“I know the USDA showed lentil seeding down about 28%. I tend to think it’s down a little bit more than that, probably more in the 35% range. We’ve had some pretty good rains throughout the northeast areas of Montana and northwest North Dakota over the course of the last five days, which is where the majority of that crop is being grown. I suspect the remaining quality in the fields is going to be suspect at best, mostly due to rain and water damage,” says VanPevenage.


U.S. Lentil Production (100 cwt)

2010 2011 2012
Idaho 513 351 384
Montana 3,359 2,717 2,145
North Dakota 3,927 824 1,880
Washington 858 840 845
United States 8,657 4,732 5,254

U.S. Lentil Area Planted (1,000 acres)

2010 2011 2012
Idaho 55 28 33
Montana 260 260 205
North Dakota 265 80 160
Washington 78 60 65
United States 658 428 463

The consensus among lentil industry members is that the weak Indian rupee has been a major blow for U.S. lentil export demand. For Indian traders paying in dollars and selling in rupees, there’s just no incentive to rush out and buy U.S. lentils when there are cheaper alternatives. Earlier in the year lentil prices were up in the $22/cwt range, but have since dropped to around $16/cwt, says VanPevenage.

“Certainly the lentil market is a dog, if you will. The Indian rupee has straightened out to about 68 to 1 on the U.S. dollar down from 54 back in April-May, so passiveness is probably the big word in India today,” says Kreger. He placed FOB Seattle port prices for lentils at $610/MT No. 1 Richlea, $650/MT No. 1 Viceroy/Eston, and $650/MT red lentil.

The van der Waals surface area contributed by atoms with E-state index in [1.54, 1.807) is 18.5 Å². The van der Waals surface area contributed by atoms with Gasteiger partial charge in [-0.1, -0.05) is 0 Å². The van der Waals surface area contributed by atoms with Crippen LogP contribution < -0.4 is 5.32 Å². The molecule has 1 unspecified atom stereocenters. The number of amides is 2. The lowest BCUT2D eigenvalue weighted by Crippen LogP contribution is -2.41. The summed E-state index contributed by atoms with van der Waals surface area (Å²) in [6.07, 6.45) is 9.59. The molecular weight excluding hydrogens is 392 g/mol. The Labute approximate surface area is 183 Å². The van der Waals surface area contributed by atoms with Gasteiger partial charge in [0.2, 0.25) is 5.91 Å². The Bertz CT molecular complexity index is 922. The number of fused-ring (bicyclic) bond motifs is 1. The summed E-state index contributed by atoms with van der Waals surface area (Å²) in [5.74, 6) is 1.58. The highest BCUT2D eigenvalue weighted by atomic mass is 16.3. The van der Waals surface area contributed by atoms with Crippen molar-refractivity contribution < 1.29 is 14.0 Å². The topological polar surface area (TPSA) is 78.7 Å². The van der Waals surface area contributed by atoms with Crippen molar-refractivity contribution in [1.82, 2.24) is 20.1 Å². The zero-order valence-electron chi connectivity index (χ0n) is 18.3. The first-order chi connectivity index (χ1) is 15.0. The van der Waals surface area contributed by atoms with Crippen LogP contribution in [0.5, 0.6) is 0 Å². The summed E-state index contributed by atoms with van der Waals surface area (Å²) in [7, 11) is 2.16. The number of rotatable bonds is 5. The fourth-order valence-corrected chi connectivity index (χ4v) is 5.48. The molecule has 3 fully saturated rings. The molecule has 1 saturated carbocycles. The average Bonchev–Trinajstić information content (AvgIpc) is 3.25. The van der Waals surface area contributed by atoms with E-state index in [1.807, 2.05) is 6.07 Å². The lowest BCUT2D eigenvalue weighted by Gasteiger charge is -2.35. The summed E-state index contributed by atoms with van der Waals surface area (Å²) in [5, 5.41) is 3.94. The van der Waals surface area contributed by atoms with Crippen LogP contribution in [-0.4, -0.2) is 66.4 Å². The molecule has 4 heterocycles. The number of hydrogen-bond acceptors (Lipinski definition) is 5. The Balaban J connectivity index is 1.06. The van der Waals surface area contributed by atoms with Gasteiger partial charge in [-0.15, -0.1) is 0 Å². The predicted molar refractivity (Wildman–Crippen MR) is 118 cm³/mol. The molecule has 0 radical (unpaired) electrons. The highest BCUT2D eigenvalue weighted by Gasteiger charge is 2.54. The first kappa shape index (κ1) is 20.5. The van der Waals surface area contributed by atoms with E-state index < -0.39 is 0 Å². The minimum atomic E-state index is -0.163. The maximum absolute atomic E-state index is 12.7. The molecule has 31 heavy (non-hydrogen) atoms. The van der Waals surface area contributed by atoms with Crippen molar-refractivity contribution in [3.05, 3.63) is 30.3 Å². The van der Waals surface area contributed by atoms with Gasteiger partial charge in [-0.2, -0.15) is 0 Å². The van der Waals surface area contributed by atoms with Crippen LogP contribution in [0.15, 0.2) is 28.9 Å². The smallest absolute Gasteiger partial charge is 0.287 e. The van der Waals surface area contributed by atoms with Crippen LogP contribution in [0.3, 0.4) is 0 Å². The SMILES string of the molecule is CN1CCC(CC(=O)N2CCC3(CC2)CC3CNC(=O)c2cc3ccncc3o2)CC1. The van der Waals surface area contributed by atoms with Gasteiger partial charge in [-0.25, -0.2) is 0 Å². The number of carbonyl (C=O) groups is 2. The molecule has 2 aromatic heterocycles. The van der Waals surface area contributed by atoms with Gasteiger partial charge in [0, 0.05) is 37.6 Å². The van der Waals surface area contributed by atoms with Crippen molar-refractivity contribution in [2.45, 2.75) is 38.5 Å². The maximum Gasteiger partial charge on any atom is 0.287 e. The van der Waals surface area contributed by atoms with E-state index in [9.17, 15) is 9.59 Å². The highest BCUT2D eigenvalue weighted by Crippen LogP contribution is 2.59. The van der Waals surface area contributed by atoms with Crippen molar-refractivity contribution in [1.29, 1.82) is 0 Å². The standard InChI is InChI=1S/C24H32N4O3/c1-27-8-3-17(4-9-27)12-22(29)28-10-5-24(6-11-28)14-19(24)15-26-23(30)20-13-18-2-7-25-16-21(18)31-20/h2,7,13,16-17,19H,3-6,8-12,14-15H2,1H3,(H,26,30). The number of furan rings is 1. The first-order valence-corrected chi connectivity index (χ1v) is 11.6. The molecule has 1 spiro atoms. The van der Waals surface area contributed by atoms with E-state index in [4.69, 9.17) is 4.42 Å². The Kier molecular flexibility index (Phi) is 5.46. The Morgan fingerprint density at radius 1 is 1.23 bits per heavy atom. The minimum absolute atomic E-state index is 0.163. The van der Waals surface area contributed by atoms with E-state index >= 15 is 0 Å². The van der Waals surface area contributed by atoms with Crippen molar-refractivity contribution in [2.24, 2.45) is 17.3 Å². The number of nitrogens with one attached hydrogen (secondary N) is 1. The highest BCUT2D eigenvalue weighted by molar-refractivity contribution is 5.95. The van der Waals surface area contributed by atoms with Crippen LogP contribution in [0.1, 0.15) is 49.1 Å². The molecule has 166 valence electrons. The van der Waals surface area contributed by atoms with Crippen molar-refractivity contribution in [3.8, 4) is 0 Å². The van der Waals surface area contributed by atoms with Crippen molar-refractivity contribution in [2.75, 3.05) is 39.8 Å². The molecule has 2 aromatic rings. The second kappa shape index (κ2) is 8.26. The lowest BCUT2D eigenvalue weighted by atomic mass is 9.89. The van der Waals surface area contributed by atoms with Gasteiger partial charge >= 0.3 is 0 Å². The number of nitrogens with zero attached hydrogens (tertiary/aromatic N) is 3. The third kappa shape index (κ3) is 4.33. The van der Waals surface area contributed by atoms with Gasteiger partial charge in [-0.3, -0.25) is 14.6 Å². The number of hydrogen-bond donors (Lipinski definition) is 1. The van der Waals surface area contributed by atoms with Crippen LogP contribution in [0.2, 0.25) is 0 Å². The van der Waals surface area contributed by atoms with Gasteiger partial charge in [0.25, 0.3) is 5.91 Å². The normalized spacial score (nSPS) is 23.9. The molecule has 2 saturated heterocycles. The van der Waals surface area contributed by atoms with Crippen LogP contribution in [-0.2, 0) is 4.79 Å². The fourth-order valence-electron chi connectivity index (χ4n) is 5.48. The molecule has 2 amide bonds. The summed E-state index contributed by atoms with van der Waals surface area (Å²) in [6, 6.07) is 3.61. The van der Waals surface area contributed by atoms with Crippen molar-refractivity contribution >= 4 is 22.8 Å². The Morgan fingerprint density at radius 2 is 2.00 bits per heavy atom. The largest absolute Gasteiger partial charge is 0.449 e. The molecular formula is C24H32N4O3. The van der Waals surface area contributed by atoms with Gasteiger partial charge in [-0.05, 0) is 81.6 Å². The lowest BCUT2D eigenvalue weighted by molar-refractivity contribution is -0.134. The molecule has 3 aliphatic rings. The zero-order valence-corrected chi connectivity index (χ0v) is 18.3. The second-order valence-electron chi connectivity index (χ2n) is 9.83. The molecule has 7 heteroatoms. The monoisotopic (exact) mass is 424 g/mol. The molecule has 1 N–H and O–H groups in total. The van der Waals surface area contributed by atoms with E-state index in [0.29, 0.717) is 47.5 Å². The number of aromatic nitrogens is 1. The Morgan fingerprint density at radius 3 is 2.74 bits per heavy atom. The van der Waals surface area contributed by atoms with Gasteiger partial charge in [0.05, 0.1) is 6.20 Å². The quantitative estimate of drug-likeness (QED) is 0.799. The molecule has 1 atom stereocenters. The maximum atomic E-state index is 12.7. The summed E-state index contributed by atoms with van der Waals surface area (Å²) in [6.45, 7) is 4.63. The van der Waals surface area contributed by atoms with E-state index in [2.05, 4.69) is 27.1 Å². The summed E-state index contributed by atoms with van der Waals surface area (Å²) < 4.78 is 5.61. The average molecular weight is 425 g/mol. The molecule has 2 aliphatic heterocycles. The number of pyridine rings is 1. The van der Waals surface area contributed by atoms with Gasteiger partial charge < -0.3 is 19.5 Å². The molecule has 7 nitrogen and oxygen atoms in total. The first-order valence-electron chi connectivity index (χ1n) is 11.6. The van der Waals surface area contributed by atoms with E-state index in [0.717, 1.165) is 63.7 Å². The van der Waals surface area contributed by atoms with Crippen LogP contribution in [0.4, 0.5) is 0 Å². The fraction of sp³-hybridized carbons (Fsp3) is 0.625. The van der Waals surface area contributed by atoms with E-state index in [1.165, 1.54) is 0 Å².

“India’s been absent in the lentil market. It’s actually been very, very quiet, which has been fine because U.S. farmers are not selling any lentils at these price levels. They’ve been trying to liquidate their peas as quickly as possible and holding onto lentils. There’s a little bit of European business going on but it’s not tremendous,” says VanPevenage.

“It’s a harder sell into India right now because the rupee is off. That’s kind of been dragging us down because they’re so much cheaper than our lentils in this area. It’s hard for European buyers to swallow that much of a difference in price, of 10 cents a pound,” adds Dan Bruce of BNP Lentil Company.

If and when India’s currency issues will be resolved remains to be seen and depends on a lot more factors than the price of lentils. However most of the folks we surveyed agreed that there’s not going to be a lot of trading activity until stocks fully deplete sometime around the end of the year.

“It’s going to be a pretty flat market I think until we get rid of most of our product which will probably be after the first of the year and then after the first of the year, if product runs short and the buyers are in need, then that’s when the market could move,” says Bruce.

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Charlie Higgins, IFT Journalist